And what is my project made with this block and the other fabrics shown above?
Cupid's Arrows using three Hosannah blocks
You can see other pages on my blog about paper piecing (see the links on the right side bar). Here is another tutorial using the Tanglewood Collection by Blank Quilting from last year:

Waterwheels pattern from Paper Piecing Perfect Points - click the link for a detailed tutorial

And here is another quilt using my Hosannah block. This is a new workshop with the Original Sewing and Quilting Expo. I had very enthusiastic class in Raleigh last weekend and everyone's blocks were just beautiful. I will be teaching this in Pittsburgh, PA, August 14. Then it is a regular class throughout the Fall and into the Spring in each of the 14 cities.

I have several quilts and pillows, etc made with these blocks in sizes ranging from 6" to 10". Once the patches are cut, you can sew without too much thinking. I'll show you some of those another time. For now, I'm going back to my sewing machine to make a few more samples for my upcoming classes.

Sunday, June 29, 2014

Modern Projects for Today's Quilters

Summer Sizzle!
Buzz Saw using my 12-1/2" Dresden Plate ruler
The latest issue of Modern Patchwork (Summer 2014) arrived yesterday with the return of my 3 little projects that are featured on its pages. The little projects were hot and sweaty because the dang UPS man NEVER knocks on the door when he drops a box on my front porch. When I found it, they were crying for a sip of water and some air conditioning. I opened the box, pulled them out and laid them on the spare bed to calm down. I found my two author issues inside and WOW! what a truly fabulous magazine!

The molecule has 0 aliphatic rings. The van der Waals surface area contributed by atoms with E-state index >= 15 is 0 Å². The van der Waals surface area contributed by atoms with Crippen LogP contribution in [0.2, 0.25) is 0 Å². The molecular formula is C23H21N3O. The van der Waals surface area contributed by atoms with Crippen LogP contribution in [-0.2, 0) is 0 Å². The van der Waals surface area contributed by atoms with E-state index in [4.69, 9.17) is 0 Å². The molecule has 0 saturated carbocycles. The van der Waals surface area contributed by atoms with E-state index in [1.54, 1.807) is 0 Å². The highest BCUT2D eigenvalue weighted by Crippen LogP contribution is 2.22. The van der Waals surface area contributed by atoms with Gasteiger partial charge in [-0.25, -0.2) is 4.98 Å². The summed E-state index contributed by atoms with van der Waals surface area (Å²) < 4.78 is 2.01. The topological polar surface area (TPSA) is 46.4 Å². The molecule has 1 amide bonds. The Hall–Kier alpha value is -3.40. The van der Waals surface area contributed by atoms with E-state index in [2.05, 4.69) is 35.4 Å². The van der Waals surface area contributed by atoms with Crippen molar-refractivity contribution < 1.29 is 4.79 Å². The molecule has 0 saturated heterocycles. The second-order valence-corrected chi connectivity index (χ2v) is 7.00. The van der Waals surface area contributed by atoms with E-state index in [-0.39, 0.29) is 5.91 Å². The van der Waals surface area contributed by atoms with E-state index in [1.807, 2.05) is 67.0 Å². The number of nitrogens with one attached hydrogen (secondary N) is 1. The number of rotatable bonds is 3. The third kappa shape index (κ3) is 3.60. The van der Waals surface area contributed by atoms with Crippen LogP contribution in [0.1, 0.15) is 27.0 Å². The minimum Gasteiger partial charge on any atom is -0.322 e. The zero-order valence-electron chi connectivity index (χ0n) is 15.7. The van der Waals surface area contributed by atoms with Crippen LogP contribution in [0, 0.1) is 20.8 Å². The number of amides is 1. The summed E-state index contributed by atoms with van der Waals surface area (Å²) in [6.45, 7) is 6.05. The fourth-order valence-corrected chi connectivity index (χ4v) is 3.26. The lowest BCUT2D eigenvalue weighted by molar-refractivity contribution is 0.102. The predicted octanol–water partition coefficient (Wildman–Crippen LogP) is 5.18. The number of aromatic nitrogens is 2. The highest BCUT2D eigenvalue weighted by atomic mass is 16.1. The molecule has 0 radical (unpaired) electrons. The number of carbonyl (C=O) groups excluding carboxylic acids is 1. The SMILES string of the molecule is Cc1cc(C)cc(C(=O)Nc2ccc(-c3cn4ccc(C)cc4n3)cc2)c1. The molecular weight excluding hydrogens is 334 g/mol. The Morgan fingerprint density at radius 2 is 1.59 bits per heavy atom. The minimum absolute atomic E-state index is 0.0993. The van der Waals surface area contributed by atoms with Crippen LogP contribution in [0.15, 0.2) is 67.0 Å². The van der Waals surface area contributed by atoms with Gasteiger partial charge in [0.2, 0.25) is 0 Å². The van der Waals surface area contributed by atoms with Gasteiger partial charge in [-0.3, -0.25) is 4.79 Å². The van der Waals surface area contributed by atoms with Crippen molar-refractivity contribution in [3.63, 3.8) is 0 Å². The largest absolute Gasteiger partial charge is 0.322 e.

Hot off the press filled with awesome projects!
Buzz Saw (a Flirty 30 pattern) is one of my fun quilts using the Raj Collection from Windham Fabrics. Those are 12-1/2" wedges of fabric with my special method of adding the sharp blade tip. We had to use templates in the magazine, but my upcoming workshop (see the Georgia Quilting LIVE! schedule for September) includes the multi-sized template for my students. This is a 24" block, finishing to a 30" table topper.

And what can you do with a charm pack and a 60 degree ruler?

Facets of Color - 1,000 Pyramids
Facets of Color is another fun quilt that I made for the Kona Blog Hop a few months ago. This was created using a stack of 42 - 5" Charm Squares and a yard of Kona Snow. I squeezed the life out of the fabrics and then enjoyed using a walking foot on my trusty, faithful Bernina 1230 to quilt this following the triangle lines.

More hexies . . .
English Paper Pieced hexagons - gotta love 'em!

. . . used to create this Skinny Table Runner:
Skinny Table Runner in a non-traditional arrangement of hexagons
Modern Patchwork, Summer 2014, is on newsstands now. It is filled with all sorts of projects - for the home (pillows, quilts, aprons, etc) and for travel (purses, travel totes and carrying cases). Something for just about everyone.

Thursday, June 26, 2014

More Hexies Using the Hexagon Trim Tool (again)

Easy yarn bag with a Grandmother's Flower Garden block
Did I start with cut hexagons?
Love these colors!
Not for a GFG block! I use rectangles: they're quicker to cut and give me extra fabric on the back of the template. I'm showing this hexagon because it is the center of another project. I used my friend Jean Ann Wright's Hexagon Trim Tool (Checker) to make some awesome blocks:

Hexagon Log Cabin block - 8" high
How did you make those blocks, Debby? They look really difficult! Well, I used Jean Ann Wright's Hexagon Trim Tool (by Creative Grids) which makes the strips turn out perfect. Looks complicated, but all these lines mean something on the ruler:

Hexagon Trim Tool by Jean Ann Wright
I started by squaring up the sides of six blocks. Then I didn't like what I would get. It was too boring and predictable.
Each block gets four 30 degree triangles
Here's one I made using some Honeystone Hill blenders, where I squared up the sides. And I am not happy with the small triangles on the sides. Good thing I only made one with the cream triangles. But I'm in the process of making about a dozen. Don't know how I'll arrange them; I think I'll let them tell me!

Same block using the same ruler, but a smaller center
Like I said: I sewed four triangles onto 6 blocks - then I changed my mind. Rip, rip, rip. Not my favorite thing to do, but I know I had something better in mind.

Six blocks joined into a round
All straight seam sewing - honest! Each block is joined to 3 triangles (two white and one either white or blue floral). This is my new table topper (and a new pattern). Just needs to be quilted. It's about 18" high by 25" wide (I think). Hope to bind it in a stripe.